Another portion of Crystal Creamery’s sustainability plan included a reduction in greenhouse gas emissions. Prior to “sludge” being used as part of a renewable energy source, the company would haul it away from the plant. Since the digester at Fiscalini Farms is very close to Crystal Creamery, more than 10,000 miles of travel have been eliminated from the company. Further, because fewer organic contaminants were being put into wastewater, Modesto, CA — home base for Crystal Creamery — has a reduced volume of waste to process, which saves the city money. Under its current sustainability plan, Crystal Creamery is 98 percent waste free, sending only 2 percent of its waste to landfill.

Of course, this plan wasn’t just put together at the drop of a hat. Careful planning about what would need to go into it, what would come out of it, and the repercussions of both were considered. Crystal Creamery’s efforts needed to be part of a “triple bottom line.” First, the company’s actions should be ethically right for the planet, helping to reduce, reuse, recycle, and conserve resources. Next, the company’s endeavors should be beneficial to the community it serves and have implications that positively influence others. Finally, like all food makers, Crystal Creamery is in the business to make money and its endeavors should offer monetary payback. “The plan we created really ‘closes the loop’ in terms of dairy,” says Hooser. “We found a better use of a byproduct we were putting down the drain; this helps the planet. Our ‘sludge’ is now creating renewable energy; this helps people. And it is saves and generates money for us. The plan really is a triple bottom line.”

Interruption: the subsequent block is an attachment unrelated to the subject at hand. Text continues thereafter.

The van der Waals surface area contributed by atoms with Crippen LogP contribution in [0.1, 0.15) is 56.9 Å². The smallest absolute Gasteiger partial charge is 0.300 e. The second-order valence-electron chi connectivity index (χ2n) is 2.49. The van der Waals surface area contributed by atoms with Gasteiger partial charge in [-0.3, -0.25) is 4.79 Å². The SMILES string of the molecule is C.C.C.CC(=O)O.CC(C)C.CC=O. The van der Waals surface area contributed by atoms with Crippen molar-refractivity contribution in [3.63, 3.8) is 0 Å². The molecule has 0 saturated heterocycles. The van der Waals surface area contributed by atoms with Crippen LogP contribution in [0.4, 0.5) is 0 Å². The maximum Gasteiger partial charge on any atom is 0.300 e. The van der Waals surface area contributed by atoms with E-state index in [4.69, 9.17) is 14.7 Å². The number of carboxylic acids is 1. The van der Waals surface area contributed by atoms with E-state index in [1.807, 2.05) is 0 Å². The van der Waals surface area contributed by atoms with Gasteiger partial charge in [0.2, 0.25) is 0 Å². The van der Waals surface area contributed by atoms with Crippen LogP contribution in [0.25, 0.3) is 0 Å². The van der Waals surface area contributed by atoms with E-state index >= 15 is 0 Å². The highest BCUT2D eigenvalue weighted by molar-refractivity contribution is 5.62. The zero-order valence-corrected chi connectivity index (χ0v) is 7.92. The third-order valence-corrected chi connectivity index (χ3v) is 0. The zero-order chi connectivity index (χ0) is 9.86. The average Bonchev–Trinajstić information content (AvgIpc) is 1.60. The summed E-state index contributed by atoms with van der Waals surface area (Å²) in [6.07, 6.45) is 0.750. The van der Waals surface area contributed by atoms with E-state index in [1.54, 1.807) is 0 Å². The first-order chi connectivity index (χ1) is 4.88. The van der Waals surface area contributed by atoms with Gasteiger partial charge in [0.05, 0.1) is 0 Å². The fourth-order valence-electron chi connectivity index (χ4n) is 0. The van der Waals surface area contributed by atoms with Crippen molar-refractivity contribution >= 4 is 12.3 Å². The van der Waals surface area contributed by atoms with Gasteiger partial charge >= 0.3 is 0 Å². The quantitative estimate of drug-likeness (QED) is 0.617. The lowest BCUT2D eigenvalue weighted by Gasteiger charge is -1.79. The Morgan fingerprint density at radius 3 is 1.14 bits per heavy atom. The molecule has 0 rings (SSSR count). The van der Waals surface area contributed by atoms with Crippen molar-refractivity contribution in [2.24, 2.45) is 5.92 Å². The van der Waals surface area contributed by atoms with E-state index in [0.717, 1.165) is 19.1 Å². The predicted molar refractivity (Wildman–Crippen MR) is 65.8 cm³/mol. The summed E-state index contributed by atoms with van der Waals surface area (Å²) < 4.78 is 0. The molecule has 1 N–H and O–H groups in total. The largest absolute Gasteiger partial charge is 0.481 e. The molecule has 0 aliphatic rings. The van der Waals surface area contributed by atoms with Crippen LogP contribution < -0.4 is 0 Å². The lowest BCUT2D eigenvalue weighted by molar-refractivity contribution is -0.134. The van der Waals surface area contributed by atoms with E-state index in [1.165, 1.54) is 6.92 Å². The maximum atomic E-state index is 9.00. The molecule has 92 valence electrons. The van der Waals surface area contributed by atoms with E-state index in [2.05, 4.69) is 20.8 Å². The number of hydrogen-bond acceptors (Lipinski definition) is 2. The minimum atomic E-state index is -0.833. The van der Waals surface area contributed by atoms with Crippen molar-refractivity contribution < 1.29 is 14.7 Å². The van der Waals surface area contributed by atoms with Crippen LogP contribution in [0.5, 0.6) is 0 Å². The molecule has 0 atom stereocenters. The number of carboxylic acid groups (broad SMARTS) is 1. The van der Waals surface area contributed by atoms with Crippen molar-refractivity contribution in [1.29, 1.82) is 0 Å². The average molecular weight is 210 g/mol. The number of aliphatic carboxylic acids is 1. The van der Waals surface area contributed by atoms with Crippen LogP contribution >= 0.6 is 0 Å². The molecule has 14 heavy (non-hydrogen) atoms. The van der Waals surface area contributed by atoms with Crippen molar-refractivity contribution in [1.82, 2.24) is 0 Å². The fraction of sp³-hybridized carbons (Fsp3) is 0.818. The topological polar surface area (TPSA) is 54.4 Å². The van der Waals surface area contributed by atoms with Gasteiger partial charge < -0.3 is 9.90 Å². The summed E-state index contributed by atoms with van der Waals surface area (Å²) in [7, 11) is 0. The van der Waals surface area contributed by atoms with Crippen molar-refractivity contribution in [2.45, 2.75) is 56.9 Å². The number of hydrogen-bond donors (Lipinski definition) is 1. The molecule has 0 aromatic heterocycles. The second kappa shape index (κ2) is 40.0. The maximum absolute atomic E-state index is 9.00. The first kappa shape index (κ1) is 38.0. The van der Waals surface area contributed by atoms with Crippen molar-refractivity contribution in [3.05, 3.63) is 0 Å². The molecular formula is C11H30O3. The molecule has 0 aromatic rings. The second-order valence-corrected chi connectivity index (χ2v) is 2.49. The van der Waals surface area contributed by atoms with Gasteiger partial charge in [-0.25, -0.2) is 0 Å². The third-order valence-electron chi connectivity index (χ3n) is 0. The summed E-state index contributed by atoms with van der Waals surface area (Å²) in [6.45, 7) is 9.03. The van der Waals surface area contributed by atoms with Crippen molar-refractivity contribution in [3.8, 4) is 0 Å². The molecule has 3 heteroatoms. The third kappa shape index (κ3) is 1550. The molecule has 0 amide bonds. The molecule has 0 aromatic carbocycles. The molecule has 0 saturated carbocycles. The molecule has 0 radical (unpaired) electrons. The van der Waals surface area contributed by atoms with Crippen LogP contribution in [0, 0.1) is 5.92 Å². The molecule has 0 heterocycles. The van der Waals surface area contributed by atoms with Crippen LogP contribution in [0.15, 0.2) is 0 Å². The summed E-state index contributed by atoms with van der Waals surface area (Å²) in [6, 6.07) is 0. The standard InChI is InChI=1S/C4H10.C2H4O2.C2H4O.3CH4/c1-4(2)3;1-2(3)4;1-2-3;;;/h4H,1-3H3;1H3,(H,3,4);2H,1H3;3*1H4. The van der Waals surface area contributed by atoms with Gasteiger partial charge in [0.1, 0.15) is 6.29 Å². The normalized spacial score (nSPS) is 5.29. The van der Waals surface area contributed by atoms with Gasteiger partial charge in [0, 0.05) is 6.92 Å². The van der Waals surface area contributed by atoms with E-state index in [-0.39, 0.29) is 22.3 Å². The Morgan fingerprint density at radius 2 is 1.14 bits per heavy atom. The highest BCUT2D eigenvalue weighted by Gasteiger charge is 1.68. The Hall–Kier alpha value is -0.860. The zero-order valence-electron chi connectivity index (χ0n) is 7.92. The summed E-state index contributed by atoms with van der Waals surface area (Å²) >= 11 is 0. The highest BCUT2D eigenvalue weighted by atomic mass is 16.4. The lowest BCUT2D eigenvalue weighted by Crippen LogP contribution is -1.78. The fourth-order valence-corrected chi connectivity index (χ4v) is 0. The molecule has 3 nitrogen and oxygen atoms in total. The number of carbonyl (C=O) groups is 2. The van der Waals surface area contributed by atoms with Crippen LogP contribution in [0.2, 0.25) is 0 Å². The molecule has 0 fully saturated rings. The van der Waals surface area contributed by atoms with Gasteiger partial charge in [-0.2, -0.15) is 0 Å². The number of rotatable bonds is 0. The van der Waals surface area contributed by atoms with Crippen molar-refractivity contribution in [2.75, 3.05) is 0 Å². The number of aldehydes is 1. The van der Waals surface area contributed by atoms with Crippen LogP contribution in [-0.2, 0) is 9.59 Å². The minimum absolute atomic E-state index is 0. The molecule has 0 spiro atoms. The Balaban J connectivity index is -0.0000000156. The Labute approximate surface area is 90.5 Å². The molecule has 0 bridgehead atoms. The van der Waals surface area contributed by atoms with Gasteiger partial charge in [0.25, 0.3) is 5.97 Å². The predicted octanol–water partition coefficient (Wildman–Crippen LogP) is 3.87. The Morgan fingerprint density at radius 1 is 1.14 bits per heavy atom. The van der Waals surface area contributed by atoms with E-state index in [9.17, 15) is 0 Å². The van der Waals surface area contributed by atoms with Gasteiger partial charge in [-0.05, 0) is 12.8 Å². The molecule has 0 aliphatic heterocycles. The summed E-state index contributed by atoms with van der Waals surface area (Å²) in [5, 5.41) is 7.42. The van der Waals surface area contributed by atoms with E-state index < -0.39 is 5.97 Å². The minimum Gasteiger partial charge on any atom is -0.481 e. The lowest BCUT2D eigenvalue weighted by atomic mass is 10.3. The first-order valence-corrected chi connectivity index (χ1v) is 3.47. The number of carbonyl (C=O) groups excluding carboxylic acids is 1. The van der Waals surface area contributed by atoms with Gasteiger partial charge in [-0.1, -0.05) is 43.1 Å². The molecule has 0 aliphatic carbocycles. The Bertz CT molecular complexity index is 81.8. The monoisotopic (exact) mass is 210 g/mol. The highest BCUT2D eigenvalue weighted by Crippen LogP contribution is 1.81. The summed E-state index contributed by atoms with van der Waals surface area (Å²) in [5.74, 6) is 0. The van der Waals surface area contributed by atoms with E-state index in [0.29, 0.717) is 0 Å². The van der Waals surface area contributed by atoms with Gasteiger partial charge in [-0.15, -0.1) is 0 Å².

So, how did Crystal Creamery receive such high recognition from the EPA? Hooser was aware of the EPA’s Food Recovery Challenge, submitted the company’s entry for the contest, and presented the EPA with its data. “We presented our story to the EPA, along with our data,” says Hooser. “The EPA called months later to inform us we were the winner of innovation in the Food Recovery Challenge. Crystal Creamery is thrilled the EPA offers this type of recognition. We want to provide a model for other companies to become more sustainable and we also want to learn from other food makers, even in different sectors of the industry. So many times the EPA is labeled as the bad guy, coming in, inspecting, and looking for reasons to shut down operations. But, they're recognizing businesses for sustainability initiatives and money-saving endeavors. They want to share these stories and give out recognition and I think it’s wonderful.”